Indigenous Relations and Reconciliation
June as National Indigenous History Month and National Indigenous Peoples Day on June 21
The City of Vaughan has proclaimed June as National Indigenous History Month and National Indigenous Peoples Day on June 21 to honour and recognize Indigenous peoples and history in Vaughan and across Canada. Indigenous History Month is an opportunity to recognize and learn about the traditions, languages, art, music, storytelling and histories of First Nations, Métis and Inuit people across the country and promote understanding, reconciliation and respect for Indigenous cultures.
Vaughan is situated on the territory and Treaty 13 lands of the Mississaugas of the Credit First Nation. These lands are also the traditional territory of the Huron-Wendat and the Haudenosaunee. Vaughan is currently home to many First Nations, Métis and Inuit people today. During Indigenous History Month, the City proudly honours the rich heritage and vibrant cultures of Indigenous peoples in Canada and acknowledges their unique roles and stewardship of these sacred land we call home.
National Day for Truth and Reconciliation and Orange Shirt Day
Each year, Sept. 30 marks the National Day for Truth and Reconciliation and Orange Shirt Day. It is a day of sombre reflection for settlers and survivors to do the difficult, reflective work of decolonizing thoughts and actions, and a reminder of the need for ongoing discussion and work towards the
Truth and Reconciliation Commission of Canada: Calls to Action (PDF).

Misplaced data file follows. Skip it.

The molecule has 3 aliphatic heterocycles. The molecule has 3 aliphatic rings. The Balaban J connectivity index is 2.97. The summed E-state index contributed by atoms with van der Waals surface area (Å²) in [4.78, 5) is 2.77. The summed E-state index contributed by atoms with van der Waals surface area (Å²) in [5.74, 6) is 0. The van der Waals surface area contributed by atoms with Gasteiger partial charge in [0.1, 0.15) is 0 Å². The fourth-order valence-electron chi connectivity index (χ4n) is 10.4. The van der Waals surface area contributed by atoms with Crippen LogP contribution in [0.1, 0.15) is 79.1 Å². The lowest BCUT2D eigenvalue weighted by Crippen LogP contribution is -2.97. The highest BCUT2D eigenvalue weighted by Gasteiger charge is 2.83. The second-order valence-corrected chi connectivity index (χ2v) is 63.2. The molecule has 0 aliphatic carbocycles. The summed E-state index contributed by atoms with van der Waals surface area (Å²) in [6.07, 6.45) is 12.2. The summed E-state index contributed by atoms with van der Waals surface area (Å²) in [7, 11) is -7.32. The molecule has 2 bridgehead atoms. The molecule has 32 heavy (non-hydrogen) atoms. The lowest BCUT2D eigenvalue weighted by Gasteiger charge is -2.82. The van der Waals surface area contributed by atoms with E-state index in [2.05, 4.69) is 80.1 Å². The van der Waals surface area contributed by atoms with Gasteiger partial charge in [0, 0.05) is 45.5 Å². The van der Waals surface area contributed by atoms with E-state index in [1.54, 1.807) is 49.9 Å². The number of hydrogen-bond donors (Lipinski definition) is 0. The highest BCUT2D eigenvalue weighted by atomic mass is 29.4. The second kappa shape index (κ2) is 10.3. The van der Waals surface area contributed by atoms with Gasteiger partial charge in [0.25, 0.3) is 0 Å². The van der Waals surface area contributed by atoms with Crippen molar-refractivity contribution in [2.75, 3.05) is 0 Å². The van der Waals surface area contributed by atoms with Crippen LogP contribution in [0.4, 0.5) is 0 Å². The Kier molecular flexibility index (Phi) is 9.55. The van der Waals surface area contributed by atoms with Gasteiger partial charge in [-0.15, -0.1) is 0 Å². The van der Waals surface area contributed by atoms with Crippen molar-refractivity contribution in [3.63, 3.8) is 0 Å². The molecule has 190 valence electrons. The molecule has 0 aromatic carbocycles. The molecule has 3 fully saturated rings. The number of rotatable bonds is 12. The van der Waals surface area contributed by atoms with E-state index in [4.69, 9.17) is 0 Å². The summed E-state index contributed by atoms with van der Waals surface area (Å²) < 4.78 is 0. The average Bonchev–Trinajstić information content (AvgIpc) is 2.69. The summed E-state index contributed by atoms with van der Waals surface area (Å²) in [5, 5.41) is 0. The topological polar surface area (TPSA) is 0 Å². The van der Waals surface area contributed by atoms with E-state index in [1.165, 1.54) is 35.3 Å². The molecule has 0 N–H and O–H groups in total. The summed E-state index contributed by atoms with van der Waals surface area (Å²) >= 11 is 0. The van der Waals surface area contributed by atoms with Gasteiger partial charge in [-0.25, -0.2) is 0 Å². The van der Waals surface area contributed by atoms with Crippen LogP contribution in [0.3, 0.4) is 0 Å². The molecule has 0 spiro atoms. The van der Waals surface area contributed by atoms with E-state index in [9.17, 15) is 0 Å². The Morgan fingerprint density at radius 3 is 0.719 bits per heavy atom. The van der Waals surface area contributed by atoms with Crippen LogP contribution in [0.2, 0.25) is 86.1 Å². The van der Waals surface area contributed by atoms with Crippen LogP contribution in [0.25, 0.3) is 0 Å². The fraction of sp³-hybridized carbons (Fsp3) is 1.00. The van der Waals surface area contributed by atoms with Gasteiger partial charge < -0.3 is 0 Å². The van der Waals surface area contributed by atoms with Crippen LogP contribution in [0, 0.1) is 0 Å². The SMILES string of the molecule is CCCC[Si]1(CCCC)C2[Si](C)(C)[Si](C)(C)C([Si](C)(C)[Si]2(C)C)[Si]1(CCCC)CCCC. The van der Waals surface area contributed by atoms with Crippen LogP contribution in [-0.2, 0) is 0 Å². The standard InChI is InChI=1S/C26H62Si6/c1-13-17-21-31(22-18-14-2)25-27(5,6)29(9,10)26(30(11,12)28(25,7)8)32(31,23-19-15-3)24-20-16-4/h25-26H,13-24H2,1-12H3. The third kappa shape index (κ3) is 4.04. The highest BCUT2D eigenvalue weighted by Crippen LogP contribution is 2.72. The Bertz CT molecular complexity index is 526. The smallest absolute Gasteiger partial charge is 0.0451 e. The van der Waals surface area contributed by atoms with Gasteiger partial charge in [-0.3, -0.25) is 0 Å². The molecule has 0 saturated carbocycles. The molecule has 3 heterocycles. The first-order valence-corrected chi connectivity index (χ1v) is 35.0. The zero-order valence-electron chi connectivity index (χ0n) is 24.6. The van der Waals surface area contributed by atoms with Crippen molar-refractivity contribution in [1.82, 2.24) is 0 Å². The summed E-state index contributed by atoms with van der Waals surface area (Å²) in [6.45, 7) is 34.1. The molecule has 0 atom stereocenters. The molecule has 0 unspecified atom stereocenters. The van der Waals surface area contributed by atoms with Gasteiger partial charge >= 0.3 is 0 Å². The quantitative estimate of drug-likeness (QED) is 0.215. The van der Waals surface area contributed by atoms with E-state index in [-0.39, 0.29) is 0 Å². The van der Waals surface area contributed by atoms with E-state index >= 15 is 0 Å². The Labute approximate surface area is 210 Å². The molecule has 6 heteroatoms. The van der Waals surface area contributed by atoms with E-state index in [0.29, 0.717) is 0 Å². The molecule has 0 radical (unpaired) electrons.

The day also honours survivors, their families, and First Nations, Métis and Inuit communities. The annual commemoration of the history and legacy of residential schools will remain a vital part of the reconciliation process. People are encouraged to wear orange shirts to recognize the individual, family and community inter-generational impacts of residential schools, as well as witness and honour the healing journeys of the survivors and their families. It is a call to action to foster a city, province and nation where every child matters.
Sisters in Spirit Day
October 4 is Sisters in Spirit Day. It is a day to honour the lives of missing and murdered Indigenous women, girls and gender diverse people, support grieving families, and create opportunities for healing. The ongoing violence experienced by Indigenous women, girls, and gender-diverse people in Canada is a human rights crisis and unacceptable.
Indigenous women, girls and gender-diverse people are strong and beautiful. They are mothers, daughters, sisters, aunties, and grandmothers. For years, First Nations, Metis and Inuit communities have called attention to the alarming number of missing and murdered Indigenous women, girls, and gender diverse people in Canada. Since the onset of colonialism, Indigenous women have faced life-threatening, gender-based violence and disproportionately experience violent crimes because of hatred and racism. Current and historical factors, such as the impact of the 60s Scoop and residential schools, have resulted in generational trauma and contribute to the ongoing violence and particular vulnerabilities of Indigenous women, girls and gender-diverse people in Canada.